We examined whether empirically defined groups of non-prescribed users differed in age, gender, race/ethnicity, educational level, and annual family income to elucidate their key demographic profiles. To explore the utility of empirically defined groups with regard to their association with other clinical indicators, we examined whether the affected group was more likely than the less affected group to use substance abuse treatment and have co-morbid major depression (Wu et al. 2008b). Substance abuse treatment use was defined as any receipt of treatment services specifically related to alcohol or drug use in the prior year. Past-year DSM-IV major depressive episodes were assessed by questions adapted from National Comorbidity Survey Replication (SAMHSA, 2008). Other mental disorders were not assessed.
Data analysis
SUDAAN (2006) was used to examine the distributions of study variables. The 11 criteria (four abuse and seven dependence criteria) were analyzed by Mplus using FA, IRT, LCA and FMM procedures (Muthén & Muthén, 2007). As research suggests a one-factor construct underlying abuse and dependence criteria, in contrast to two discrete conditions (Gillespie et al. 2007; Lynskey & Agrawal, 2007), we report factor loadings from a one-factor model (abuse and dependence criteria) and a two-factor model (abuse criteria versus dependence criteria). The Tucker–Lewis Index (TLI), Comparative Fit Index (CFI) and root mean square error of approximation (RMSEA) were used to assess the model fit of FA. Values of TLI and CFI ≥0.95 (1=perfect fit) and values of RMSEA ≤0.06 indicate an excellent fit to the data (Browne & Cudeck, 1993; Hu & Bentler, 1999).
Consistent with prior IRT research, we used a two-parameter IRT model to examine the latent continuum of the 11 OUD criteria, which assumes that a one-factor model provides the most parsimonious fit to the data (Gillespie et al. 2007; Lynskey & Agrawal, 2007; Wu et al. 2009c). Two-parameter logistic IRT modeling was conducted to determine the relationship between respondents’ item performance and the latent severity (trait) of opioid use problems, which is described by a monotonically increasing S-shaped item characteristic curve (ICC) (Wu et al. 2009b, c). An ICC is characterized by item severity and discrimination parameters. A severity parameter indicates the position of the ICC in relation to the latent continuum (typically −3 to +3). It describes the severity level best measured by a specific item, and reflects the point on the latent continuum where there is a 50% chance of the criterion being present. A discrimination parameter measures the precision with which the item distinguishes between respondents with levels of the latent trait above versus those with levels below the item’s severity (Langenbucher et al. 2004). Items with high discrimination values (steep slopes) are more useful for discriminating between opioid users above or below given levels on the continuum than are items with low values.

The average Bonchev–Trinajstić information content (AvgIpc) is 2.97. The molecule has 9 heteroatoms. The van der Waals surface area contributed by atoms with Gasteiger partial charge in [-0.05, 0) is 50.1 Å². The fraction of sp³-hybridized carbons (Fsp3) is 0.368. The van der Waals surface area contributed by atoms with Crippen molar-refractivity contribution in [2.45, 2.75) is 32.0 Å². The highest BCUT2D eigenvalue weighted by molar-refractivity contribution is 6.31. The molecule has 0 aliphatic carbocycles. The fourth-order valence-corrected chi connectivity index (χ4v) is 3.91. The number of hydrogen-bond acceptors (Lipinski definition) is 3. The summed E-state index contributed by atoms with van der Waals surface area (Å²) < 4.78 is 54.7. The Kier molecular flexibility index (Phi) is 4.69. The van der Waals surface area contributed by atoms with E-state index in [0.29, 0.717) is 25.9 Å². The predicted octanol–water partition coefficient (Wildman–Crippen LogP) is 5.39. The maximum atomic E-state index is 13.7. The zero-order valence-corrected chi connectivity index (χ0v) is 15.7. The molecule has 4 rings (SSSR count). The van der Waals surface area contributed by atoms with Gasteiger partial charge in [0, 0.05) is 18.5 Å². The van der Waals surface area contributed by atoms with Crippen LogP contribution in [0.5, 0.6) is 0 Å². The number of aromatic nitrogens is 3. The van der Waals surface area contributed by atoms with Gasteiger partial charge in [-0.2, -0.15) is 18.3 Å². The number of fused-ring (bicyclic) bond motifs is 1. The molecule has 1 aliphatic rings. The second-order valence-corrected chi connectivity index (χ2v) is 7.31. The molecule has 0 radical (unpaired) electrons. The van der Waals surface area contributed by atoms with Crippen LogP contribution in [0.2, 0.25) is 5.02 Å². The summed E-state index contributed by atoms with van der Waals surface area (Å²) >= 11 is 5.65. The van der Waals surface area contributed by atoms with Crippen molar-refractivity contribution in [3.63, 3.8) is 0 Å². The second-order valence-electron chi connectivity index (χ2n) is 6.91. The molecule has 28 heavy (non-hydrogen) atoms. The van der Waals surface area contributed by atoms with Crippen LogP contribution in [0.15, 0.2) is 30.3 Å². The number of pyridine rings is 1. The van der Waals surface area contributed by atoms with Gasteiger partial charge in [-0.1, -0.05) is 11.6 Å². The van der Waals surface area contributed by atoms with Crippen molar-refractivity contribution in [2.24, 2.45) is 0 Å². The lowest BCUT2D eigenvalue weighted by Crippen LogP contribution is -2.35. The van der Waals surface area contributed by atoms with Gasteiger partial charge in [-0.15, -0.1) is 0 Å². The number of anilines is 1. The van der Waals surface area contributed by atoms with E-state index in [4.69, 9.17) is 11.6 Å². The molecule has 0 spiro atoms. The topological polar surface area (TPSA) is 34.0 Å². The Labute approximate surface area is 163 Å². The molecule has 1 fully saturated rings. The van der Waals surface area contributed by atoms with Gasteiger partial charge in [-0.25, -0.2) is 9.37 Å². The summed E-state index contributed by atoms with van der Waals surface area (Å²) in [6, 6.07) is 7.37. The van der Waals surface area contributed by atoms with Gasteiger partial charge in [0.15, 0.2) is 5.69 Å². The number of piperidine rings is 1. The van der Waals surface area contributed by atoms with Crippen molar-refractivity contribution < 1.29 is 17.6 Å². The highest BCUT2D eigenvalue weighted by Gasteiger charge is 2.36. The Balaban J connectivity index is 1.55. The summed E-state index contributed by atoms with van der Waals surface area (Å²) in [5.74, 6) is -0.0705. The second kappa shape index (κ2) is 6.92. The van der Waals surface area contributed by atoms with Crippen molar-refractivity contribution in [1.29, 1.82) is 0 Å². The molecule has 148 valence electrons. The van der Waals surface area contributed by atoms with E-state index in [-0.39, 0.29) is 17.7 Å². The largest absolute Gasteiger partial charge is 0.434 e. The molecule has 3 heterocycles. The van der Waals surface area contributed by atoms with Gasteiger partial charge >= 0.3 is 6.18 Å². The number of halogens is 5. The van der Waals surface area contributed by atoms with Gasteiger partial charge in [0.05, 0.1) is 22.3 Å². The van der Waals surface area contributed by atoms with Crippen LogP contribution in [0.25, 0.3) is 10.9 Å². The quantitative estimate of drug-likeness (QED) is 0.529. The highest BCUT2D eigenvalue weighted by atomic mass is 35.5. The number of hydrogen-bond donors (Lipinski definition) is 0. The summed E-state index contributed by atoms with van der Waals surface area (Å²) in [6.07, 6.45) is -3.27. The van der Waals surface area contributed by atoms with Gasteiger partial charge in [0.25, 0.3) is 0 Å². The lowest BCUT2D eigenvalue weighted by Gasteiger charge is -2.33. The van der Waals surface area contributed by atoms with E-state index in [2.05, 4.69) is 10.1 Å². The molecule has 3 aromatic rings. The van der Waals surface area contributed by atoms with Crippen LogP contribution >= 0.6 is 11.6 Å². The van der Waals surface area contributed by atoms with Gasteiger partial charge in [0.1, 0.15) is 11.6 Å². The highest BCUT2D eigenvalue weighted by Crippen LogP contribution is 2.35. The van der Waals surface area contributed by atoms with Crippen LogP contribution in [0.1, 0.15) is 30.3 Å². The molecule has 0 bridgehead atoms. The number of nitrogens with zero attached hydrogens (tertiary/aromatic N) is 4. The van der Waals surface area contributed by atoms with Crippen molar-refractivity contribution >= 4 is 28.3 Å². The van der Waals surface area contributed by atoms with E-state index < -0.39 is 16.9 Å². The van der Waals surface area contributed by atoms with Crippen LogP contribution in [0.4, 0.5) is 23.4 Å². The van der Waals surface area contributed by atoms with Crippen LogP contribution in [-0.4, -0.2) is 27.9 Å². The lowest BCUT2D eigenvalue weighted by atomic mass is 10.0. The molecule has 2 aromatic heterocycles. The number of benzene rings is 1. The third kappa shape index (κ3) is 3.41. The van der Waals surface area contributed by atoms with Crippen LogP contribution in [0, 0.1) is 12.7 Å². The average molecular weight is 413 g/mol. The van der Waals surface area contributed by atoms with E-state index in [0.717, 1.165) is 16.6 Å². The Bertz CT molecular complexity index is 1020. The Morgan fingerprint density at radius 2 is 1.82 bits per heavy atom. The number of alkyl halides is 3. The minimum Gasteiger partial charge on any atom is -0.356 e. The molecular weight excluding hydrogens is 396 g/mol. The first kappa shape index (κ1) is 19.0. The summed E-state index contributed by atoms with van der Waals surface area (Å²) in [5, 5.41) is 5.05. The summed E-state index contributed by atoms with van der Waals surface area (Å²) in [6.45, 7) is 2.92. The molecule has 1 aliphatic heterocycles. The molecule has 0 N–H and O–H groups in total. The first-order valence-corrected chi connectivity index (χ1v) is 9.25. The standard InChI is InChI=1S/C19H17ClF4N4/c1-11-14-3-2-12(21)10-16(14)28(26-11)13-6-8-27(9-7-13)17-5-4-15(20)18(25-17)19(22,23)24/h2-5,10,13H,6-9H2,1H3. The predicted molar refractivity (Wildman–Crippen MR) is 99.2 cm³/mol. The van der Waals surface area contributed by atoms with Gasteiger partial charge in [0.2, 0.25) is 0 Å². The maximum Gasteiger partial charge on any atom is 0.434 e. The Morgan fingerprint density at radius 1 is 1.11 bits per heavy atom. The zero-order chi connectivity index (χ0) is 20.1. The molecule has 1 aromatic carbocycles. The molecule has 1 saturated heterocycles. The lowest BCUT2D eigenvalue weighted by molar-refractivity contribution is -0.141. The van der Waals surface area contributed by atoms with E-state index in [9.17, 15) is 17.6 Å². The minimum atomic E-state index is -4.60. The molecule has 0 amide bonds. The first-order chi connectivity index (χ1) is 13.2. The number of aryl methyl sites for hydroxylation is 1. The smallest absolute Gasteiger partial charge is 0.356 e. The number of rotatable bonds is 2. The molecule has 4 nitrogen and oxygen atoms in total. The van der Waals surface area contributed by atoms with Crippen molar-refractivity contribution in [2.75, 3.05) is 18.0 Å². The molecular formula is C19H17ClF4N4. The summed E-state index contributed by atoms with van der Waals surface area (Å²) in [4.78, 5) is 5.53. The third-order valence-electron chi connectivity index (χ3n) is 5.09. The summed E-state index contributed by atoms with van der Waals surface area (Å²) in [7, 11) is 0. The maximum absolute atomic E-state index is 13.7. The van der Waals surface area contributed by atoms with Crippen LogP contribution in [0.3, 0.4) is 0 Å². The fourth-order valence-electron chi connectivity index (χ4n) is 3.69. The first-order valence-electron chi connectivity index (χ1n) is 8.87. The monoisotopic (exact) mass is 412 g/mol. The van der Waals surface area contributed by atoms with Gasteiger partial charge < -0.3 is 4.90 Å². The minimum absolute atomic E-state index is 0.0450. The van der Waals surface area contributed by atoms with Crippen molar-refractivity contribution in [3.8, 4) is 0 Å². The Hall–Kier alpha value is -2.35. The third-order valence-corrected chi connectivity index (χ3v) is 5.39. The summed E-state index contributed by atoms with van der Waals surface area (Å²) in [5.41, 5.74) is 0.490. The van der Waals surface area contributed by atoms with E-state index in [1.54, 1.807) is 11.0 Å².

Next, we applied the 11 criteria to LCA to determine different latent classes/categories. A two-class model was estimated first. The Vuong–Lo–Mendell–Rubin likelihood ratio (VLMR) test showed significant differences between one-class and two-class models (p<0.001), suggesting that a two-class model had a better fit (Lo et al. 2001). Additionally, there were no differences between two-class and three-class models (VLMR test; p>0.05), or between three-class and four-class models (VLMR test; p>0.05). Together, they suggested that a two-class model was acceptable within the context of LCA.